Vaginismus is a condition involving a muscle spasm in the pelvic floor muscles. It can make it painful, difficult, or impossible to have sexual intercourse, to undergo a gynecological exam, and to insert a tampon.


Cluster Number:
Wiki Number: PW223
Diagnosis: Vaginismus
US Patients: 0.5 of 1% – Outcomes are usually good with treatment.
World Patients:
Sex Ratio:
Age Onset: first vaginal intercourse
Brain Area:
Symptoms: involuntary muscle spasms stop penetration into the vagina giving pain with sex, a speculum or a tampon; tensing may be from fear
Progression: Pain results.
Causes: muscle contractions, yeast infections or trauma during childbirth, drying of the vaginal tissues after menopause
Medications: additional lubricants, kegel exercises to strengthen muscles; Botox or lidocaine may help.
Therapies: behavioral therapy with gradual vaginal dilation may help

Youtube Video: Vaginismus Explained

Amazon or Library Book: Breaking the Cycle of Pain: Vaginismus

Click the book to link or order from Amazon.

Support Group: On Facebook enter a “controlled entry group,” by typing “enter Vaginismus, a Private Place.”¬†

You will be notified of acceptance.


The world-wide medical research
reports chosen for each diagnosis 

Clicking each title opens the
PubMed article’s summary-abstract.

  • Pelvic Pain in Transgender People Using Testosterone Therapy
    by Sav Zwickl on January 5, 2023

    Purpose: This descriptive study aimed to assess the characteristics of pelvic pain and explore predictive factors for pelvic pain in transgender (trans) individuals using testosterone therapy. Methods: An online cross-sectional survey was open between August 28, 2020, and December 31, 2020, to trans people presumed female at birth, using testosterone for gender affirmation, living in Australia, and >16 years of age. The survey explored characteristics of pelvic pain following initiation of...

  • Pelvic floor dysfunctions in women with fibromyalgia: A cross-sectional study
    by Gabriel Bernardi Dos Santos on January 5, 2023

    CONCLUSION: The prevalence of PFD was significantly higher in women with FM compared to healthy women. Indeed, the women with FM were 2.6-fold to 2.9-fold more likely to report mixed urinary incontinence, anal and flatus incontinence than those in the control group. The present findings show possible impairment of the pelvic floor musculature in women with FM.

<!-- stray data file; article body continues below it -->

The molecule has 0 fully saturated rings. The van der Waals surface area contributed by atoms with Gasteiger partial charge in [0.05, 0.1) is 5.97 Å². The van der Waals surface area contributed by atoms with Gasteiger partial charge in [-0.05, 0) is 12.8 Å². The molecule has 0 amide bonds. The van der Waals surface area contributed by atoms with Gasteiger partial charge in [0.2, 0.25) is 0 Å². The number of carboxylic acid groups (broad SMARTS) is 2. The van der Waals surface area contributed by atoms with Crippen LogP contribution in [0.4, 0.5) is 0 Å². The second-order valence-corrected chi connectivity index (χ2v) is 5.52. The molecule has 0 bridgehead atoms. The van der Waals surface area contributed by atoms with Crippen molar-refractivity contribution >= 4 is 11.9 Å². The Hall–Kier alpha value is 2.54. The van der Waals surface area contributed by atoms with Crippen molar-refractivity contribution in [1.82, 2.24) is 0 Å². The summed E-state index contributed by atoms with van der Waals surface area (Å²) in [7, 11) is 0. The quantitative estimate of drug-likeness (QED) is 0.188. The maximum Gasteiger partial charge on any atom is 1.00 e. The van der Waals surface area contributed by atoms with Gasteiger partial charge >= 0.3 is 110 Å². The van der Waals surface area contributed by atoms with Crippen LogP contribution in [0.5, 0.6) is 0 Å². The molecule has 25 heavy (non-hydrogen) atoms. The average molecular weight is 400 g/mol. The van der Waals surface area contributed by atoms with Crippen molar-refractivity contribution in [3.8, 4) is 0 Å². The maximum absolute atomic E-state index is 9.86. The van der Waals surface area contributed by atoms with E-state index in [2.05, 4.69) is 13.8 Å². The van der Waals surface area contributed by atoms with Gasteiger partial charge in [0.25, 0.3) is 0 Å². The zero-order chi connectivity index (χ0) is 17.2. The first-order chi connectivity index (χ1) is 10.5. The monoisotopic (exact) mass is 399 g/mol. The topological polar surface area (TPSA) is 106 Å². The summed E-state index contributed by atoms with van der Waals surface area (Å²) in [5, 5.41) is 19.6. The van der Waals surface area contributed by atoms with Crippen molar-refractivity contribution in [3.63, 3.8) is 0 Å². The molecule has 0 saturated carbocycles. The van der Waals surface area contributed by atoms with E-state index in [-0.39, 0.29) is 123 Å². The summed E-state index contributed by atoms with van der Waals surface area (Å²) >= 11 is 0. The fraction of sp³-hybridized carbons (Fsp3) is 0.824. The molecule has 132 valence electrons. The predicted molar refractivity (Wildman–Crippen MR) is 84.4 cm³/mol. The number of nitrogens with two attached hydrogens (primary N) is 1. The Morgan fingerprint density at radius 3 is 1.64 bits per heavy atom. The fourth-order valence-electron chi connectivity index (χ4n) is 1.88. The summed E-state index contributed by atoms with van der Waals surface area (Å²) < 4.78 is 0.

• Alexithymia and Parental Bonding in Women with Genitopelvic Pain/Penetration Disorder
    by Y Ozay Ozdemir on December 30, 2022

    OBJECTIVE: The role of emotion regulation and alexithymia in the pathophysiology of genitopelvic pain/penetration disorder (GPPPD) is emphasized. Parental bonding is linked to emotion regulation and alexithymia. This study aimed to examine the relationships between parental bonding, alexithymia, and GPPPD.

  • The co-effect of sensate focus technique and sexual position changing on sexual function of women who use medical treatment for endometriosis
    by Maryam Tajik on December 21, 2022

    Endometriosis is one of the most common chronic diseases of women. This study aimed to investigate the effect of sensate focus technique and sexual position changing on sexual function of women who used medical treatment for endometriosis. This clinical trial study was performed on 80 women who used medical treatment for endometriosis. Women were randomly assigned to two groups: in the intervention group, 2 h of verbal educational session were held and at the end of the session, an instruction...